Sunday 25 February 2018

"A national victory": The OAC triumphs in stock judging, 1907

A cold but ebullient crowd of students presses around the Blacksmith Fountain in St. George's Square. Two of their number stand atop the fountain, handling the Blacksmith while the rest cheer them on. Bystanders gather around the margins of the Square, taking in the spectacle. A placard held by the students reads "National Victory". A spectator on the second floor of the Bank of Commerce, on the east side of the Square, grabs a nearby camera and takes a snap. This great day for the Ontario Agricultural College (OAC), Guelph and, apparently, Canada, is duly immortalized.

Later, the photo was turned into a postcard featuring the caption "O.A.C. National Victory Celebration." It can still be seen today, courtesy of the John Keleher collection:

This photo appears to capture a moment in celebrations of the OAC's third victory in competition for the Spoor Trophy, a prize awarded for achievement in stock judging. John A. Spoor was an American business man with particular interest in the livestock trade. In 1900, he became President of the International Livestock Exposition in Chicago and instituted a livestock judging competition for agricultural students. At the end of November, students from around North America converged on the Chicago exhibition to show their judging chops.

Spoor commissioned a bronze trophy for the occasion, in the form of a large bull. The OAC took an interest in the competition and began to send teams of students to take part.

The OAC offered a variety of degree programs focussed on agriculture. Students who majored in the Agriculture Option studied a number of subjects including Animal Husbandry. This included study of the principle breeds of cattle, sheep, pigs, and horses and their preferred characteristics, along with practical work in judging these on inspection. The point of this study was to enable students to continue improvements to animal breeds that they might raise on their own farms. Improvement could be measured in the financial returns that farmers realized from their stock (OAC Review, v. 25, no. 9, pp. 431–433):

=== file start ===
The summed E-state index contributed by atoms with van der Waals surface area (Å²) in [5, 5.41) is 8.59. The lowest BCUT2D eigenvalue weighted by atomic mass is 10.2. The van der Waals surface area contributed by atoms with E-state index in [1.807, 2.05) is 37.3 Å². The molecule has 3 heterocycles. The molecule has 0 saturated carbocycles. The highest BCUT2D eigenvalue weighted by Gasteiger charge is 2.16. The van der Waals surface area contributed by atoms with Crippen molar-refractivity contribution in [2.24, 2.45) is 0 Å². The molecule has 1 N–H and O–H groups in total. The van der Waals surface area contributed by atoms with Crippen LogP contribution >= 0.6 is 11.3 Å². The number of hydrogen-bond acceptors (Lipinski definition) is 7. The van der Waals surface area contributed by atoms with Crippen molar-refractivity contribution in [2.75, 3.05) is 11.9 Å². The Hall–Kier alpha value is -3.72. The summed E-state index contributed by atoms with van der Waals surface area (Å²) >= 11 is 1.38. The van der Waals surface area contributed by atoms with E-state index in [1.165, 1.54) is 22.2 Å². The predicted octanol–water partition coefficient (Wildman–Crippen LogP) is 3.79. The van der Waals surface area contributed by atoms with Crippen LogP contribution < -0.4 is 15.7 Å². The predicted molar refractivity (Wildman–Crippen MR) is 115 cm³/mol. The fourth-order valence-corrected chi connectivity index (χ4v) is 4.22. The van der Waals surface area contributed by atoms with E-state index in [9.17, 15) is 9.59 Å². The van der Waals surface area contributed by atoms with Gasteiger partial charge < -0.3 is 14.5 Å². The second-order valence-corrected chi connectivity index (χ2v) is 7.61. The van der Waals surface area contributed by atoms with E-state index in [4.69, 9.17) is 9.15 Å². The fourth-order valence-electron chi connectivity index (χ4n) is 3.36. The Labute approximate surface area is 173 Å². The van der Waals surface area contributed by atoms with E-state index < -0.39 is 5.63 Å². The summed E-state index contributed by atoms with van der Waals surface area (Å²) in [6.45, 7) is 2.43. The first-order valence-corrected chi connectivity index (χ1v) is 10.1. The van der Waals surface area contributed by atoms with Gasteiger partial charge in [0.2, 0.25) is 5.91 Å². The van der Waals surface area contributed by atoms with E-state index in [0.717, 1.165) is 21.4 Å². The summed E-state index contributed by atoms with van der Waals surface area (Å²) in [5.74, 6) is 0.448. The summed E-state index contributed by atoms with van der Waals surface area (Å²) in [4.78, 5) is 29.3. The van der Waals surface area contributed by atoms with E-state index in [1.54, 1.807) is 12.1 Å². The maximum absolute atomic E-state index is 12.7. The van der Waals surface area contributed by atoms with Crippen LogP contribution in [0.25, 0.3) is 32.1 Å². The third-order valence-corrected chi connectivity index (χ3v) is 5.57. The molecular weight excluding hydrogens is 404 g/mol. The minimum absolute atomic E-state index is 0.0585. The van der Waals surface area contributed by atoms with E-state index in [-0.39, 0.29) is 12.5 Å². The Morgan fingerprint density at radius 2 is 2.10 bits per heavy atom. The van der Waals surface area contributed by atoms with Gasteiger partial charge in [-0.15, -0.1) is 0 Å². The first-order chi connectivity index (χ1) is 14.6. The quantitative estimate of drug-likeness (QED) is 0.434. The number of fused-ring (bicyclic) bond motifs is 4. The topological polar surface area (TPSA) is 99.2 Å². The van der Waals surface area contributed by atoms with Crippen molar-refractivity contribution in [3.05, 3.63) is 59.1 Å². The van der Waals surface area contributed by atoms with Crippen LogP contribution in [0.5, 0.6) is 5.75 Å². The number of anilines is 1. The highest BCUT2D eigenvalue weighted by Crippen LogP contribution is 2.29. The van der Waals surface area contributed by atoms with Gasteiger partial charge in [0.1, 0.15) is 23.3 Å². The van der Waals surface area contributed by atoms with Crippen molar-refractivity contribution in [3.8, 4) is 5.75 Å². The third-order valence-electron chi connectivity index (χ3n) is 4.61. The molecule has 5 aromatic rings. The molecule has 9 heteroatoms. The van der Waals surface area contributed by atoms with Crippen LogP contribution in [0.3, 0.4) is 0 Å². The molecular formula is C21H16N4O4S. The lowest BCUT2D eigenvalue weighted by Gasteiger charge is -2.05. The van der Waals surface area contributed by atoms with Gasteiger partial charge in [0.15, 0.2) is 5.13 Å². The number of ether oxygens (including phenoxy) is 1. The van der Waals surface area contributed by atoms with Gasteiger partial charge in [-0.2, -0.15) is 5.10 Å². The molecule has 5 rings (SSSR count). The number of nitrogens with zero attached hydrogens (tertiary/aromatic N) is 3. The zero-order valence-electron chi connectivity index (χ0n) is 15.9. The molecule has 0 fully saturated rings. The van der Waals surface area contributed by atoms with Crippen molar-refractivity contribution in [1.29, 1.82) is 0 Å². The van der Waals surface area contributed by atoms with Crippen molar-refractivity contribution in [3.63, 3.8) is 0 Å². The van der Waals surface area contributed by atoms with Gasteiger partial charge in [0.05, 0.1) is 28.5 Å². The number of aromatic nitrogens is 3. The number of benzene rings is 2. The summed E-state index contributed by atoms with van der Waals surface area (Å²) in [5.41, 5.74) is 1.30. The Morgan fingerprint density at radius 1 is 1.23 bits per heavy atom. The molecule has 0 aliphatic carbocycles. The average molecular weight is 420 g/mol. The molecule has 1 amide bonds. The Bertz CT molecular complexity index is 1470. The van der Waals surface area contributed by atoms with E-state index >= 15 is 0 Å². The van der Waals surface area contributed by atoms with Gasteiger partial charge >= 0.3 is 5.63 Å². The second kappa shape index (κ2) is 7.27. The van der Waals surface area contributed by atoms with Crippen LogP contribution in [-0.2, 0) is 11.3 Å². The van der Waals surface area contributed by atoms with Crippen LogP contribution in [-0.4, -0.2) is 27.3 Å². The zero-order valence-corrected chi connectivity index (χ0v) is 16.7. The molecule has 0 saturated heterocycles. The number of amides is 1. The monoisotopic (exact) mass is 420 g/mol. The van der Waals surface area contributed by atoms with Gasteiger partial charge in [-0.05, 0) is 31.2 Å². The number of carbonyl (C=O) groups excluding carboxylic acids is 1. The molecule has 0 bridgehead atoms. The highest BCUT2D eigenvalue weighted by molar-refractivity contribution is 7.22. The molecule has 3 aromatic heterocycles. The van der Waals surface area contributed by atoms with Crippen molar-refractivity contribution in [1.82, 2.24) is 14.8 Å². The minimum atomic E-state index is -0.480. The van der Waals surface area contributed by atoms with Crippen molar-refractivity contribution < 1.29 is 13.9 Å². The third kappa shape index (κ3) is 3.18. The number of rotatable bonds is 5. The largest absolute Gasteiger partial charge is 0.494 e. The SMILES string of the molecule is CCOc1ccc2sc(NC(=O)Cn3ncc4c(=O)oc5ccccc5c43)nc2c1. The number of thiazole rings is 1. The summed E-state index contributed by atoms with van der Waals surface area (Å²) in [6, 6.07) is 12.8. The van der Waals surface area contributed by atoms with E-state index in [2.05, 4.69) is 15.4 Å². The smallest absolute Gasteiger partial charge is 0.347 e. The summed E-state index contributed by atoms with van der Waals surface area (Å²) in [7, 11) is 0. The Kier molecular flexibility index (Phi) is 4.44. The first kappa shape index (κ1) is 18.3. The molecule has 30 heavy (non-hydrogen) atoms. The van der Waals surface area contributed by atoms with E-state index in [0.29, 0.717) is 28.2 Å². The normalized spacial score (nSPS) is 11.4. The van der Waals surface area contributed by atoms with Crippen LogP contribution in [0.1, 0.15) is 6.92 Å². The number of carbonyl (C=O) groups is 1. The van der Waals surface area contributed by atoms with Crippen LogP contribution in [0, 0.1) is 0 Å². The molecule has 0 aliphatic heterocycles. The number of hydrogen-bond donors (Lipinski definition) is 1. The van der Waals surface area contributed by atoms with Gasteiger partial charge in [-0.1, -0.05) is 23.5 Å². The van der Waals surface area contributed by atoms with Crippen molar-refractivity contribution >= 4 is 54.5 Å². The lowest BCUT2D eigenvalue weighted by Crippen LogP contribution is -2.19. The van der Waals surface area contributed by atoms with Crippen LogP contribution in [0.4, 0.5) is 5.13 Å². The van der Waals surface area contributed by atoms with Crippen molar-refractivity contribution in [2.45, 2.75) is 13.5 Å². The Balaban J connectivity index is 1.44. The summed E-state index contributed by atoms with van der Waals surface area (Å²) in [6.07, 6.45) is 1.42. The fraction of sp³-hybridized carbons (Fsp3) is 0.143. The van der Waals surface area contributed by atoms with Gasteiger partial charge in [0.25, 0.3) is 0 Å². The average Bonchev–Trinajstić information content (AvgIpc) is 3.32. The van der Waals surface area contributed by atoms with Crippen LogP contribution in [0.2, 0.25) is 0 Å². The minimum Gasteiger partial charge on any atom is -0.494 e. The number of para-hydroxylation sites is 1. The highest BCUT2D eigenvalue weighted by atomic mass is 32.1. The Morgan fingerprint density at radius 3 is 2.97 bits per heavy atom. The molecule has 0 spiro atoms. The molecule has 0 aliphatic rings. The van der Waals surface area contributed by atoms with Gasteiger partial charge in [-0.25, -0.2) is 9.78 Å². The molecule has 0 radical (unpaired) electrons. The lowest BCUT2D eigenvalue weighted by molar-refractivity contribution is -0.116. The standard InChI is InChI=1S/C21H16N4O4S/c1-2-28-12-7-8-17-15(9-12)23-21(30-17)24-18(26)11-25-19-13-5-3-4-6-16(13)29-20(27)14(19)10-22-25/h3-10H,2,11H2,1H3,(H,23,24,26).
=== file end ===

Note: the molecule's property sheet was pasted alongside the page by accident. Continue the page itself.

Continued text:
... every breeder, if he expects to accomplish results as an improver of his live stock, must know the conformation consistent with each animal's utility and the type which will yield him the largest returns.
The utility of an animal depended crucially on the condition of its tissues and internal organs. These could not be viewed directly in a live animal, so the trick for students was to learn to judge these matters from an external inspection.

At the Guelph campus, judging practice often took place in the Judging Pavilion, now known appropriately as the Bullring, and shown in the Valentine & Sons postcard, ca. 1905, below:

In their Senior year, the best students in the Agriculture Option were selected and trained for the competition. At the appointed time, similar teams from agricultural colleges across North America would converge on Chicago for the ultimate test of their mettle. The contest is described in detail in the OAC Review (1910, v. 23, n. 2, pp. 67–68):